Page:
Queer Places:
All Saints Cemetery Maidenhead, Windsor and Maidenhead Royal Borough, Berkshire, England

Margaret Wyndham "Margot" Gore MBE (24 January 1913 – 28 August 1993) was a leading British airwoman and osteopath. She was appointed MBE for her service as a caption in the Air Transport Auxiliary. She may be the first woman to pilot a Boeing B-17 Flying Fortress. After the war she trained to be an osteopath rising to teach and then sit on the board of the British School of Osteopathy.

Gore was born in Worthing in 1913, and her loves were medicine and flying. Her family moved to Ireland, where she spent her childhood running free with the local hunt and obtaining little formal education. When she was sixteen her family moved back to England, and at Bedford High School for Girls she realised her lack of qualifications.[1] She wanted a career in medicine but lacked the academic background. She worked, but only to raise money for flying lessons at Maylands Aerodrome and she was later able to undertake subsidised lessons with the Civil Air Guard in 1938 as war became inevitable. By 1939 she was a qualified instructor.[1] In 1940 the Air Transport Auxiliary (ATA) agreed to take women pilots and recruits were gathered by Pauline Gower with an initial eight women pilots. The ATA's role was to deliver aircraft and the De Havilland Tiger Moth was the first to be entrusted to the ATA's new women pilots at Hatfield, Hertfordshire.[2] Gore was not amongst the first eight but she was the tenth and in the next batch to be recruited in June 1940.[1] Gore rose to head the Hamble ATA ferry pool in 1941[3] with Rosemary Rees as her second in command.

In 1941 Joan Hughes became deputy to Margot Gore at the all-female ferry pool at Hamble-on-Solent, eventually flying 91 different types of aircraft. Mary De Bunsen tried to join the Air Transport Auxiliary with the first group but was turned down on medical grounds. With a letter from her doctor confirming that she could see perfectly well with glasses, she was successful on 1 August 1941 and was posted to No. 15 ferry pool at Hamble in Hampshire, an all-women ATA ferry pool, under the command of Margot Gore.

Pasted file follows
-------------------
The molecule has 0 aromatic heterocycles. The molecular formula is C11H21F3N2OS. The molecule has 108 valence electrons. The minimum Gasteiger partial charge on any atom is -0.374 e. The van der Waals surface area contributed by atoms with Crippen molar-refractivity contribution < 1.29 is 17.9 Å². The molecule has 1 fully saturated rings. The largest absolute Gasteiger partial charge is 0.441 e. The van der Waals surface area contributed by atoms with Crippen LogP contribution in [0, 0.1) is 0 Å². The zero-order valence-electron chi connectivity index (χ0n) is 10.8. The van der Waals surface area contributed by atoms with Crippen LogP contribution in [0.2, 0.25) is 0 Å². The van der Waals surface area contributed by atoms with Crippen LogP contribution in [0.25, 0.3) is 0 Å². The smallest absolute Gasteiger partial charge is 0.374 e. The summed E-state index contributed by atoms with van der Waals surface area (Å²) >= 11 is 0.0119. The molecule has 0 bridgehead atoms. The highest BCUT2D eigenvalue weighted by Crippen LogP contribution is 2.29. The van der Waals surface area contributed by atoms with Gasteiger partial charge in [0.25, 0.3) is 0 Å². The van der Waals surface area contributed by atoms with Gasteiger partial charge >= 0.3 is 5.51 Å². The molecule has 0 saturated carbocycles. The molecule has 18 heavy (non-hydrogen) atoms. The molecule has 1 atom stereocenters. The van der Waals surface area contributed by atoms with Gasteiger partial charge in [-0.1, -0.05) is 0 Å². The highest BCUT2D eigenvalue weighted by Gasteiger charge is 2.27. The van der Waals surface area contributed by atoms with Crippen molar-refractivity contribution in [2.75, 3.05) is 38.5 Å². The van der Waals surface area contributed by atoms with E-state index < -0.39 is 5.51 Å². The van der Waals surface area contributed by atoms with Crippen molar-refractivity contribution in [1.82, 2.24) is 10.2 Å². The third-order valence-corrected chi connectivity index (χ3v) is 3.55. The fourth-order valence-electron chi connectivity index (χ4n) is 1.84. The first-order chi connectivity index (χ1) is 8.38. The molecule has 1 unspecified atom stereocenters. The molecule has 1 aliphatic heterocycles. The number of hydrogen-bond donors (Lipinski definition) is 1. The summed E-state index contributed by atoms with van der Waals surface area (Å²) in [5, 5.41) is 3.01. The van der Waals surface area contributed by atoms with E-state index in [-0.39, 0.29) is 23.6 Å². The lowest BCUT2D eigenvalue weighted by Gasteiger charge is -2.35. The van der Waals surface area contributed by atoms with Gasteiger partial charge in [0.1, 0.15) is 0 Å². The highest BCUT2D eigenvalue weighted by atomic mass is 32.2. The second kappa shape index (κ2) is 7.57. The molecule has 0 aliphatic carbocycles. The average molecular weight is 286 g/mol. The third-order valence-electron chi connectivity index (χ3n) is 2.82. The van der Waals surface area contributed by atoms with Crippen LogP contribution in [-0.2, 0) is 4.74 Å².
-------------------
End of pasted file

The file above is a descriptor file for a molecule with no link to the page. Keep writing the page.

Gore was a flight captain with all female recruits delivering aircraft as they were manufactured to operational units around the country. She was the first to train on the Halifax bomber and she is believed to be the first woman to pilot an American Flying Fortress.[1] Awarded an MBE in the 1944 New Year Honoursfor her services during the war.[4] In 1945 she was still at Amble.[3] She was the first recruit to the WAAF Voluntary Reserve at branch White Waltham Airfield when it was formed in 1947.[5] Gore still wanted to enter medicine and she studied physics, chemistry and biology in order to enter a course in Osteopathy. She was given the gold medal as the best student in 1954 after three years at the British School of Osteopathy. She went on to teach at the school and rose to be on the board of the school and in 1968 she was vice-chairman of the Osteopathic Educational Foundation.[1] She is recognised as one of the key people who shaped the school after the war.[6] Gore died in Nettlebed in 1993.[1]

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